Click the More Options button to see the full TOC dialog.
Let’s review this dialog top to bottom…
First of all we’ll name the Table of Content Style. Let’s say “Newsletter TOC”
The Title refers to the first bit of text that preceeds the contents listing itself. We’ll make this “In this week’s edition:”. The paragraph style next to it is the style used to format this text. We’ve created the “TOC_Title” style for this earlier.
Now we get to the good bits. Which text formatted with which paragraph style do you want to copy from the InDesign document into the Table of Contents? Answer in this example ChapterTitle_Black and ChapterTitle_White.
From the list of Other Styles you can select any of the paragraph styles that need to be included in the Table of Contents. To select multiple non-continuous styles hold down the Cmd (Mac) or Ctrl (PC) key as you are clicking style names. Press shift to select a continuous style range.
Next click the Add button to move the styles to the Include Paragraph Styles list.
InDesign automatically increments the Level numbers for each additional style included (up to 10 levels).
For each style listed set the correct level. As the ChapterTitle can appear in either Black or White I’ll set both to “Level 1″ in this example.
Now let’s go back to the list of questions we asked ourselves when designing the look of the Table of Contents.
- We created a Paragraph style called TOC_Level1 to format the Table of Contents Entries
- We decided to have the page number After the Entry and to enter a Right-Indent Tab between the Entry and the PageNumber.
Select each of the Included Paragraph Styles and set its settings for Entry Style, Page Number and Between Entry and Number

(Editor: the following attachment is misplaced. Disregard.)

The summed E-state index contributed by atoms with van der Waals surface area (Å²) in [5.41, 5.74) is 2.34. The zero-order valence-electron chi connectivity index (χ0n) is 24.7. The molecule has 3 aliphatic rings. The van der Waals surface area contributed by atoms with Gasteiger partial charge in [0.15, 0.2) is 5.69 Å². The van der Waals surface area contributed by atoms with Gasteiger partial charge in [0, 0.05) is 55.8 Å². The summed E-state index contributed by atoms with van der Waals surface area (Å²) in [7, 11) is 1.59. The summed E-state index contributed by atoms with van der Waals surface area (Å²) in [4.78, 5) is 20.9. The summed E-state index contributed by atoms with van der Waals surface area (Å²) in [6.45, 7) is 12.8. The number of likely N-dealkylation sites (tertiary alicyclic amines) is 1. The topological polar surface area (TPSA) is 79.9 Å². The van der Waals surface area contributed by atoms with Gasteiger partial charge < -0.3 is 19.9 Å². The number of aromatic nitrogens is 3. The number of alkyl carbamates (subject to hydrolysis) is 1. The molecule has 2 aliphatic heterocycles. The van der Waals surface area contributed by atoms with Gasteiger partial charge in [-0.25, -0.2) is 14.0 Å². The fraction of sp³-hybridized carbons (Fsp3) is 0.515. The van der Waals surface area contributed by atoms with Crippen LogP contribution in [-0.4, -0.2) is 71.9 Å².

We’re almost done now…
When it comes to creating our Interactive PDF with interactive Table of Contents and PDF Bookmarks, we must enable the Create PDF Bookmarks option. Yep… you’re right… all this hard work and all we need to do is click this one button to get some extra interactivity in our PDF? Well kinda… we’ll still have create our Table of Contents in the document
Click OK twice to add the Table of Contents Style to the InDesign document.
Step 4: Create a Table of Contents
Yay. Finally… we’re going to see our Table of Contents appear in the document.
Choose Layout > Table of Contents, and in the dialog select TOC Style created earlier in this example “Newsletter TOC” created and click OK.
The loaded text cursor appears containing all of the Table of Contents text. Click in the Table of Contents frame placed on the document page earlier or simply place the text wherever it needs placing.
And… ta da… There it is…
We’re now ready to test this rollover effect in the interactive PDF.
Creating the PDF
Choose a File > Adobe PDF Presets and select a PDF setting from the list of settings. Alternatively choose File > Export and set Format to PDF.
In the General section of the Export Adobe PDF dialog ensure the Bookmarks option is enabled for inclusion. Next click Export and generate the PDF.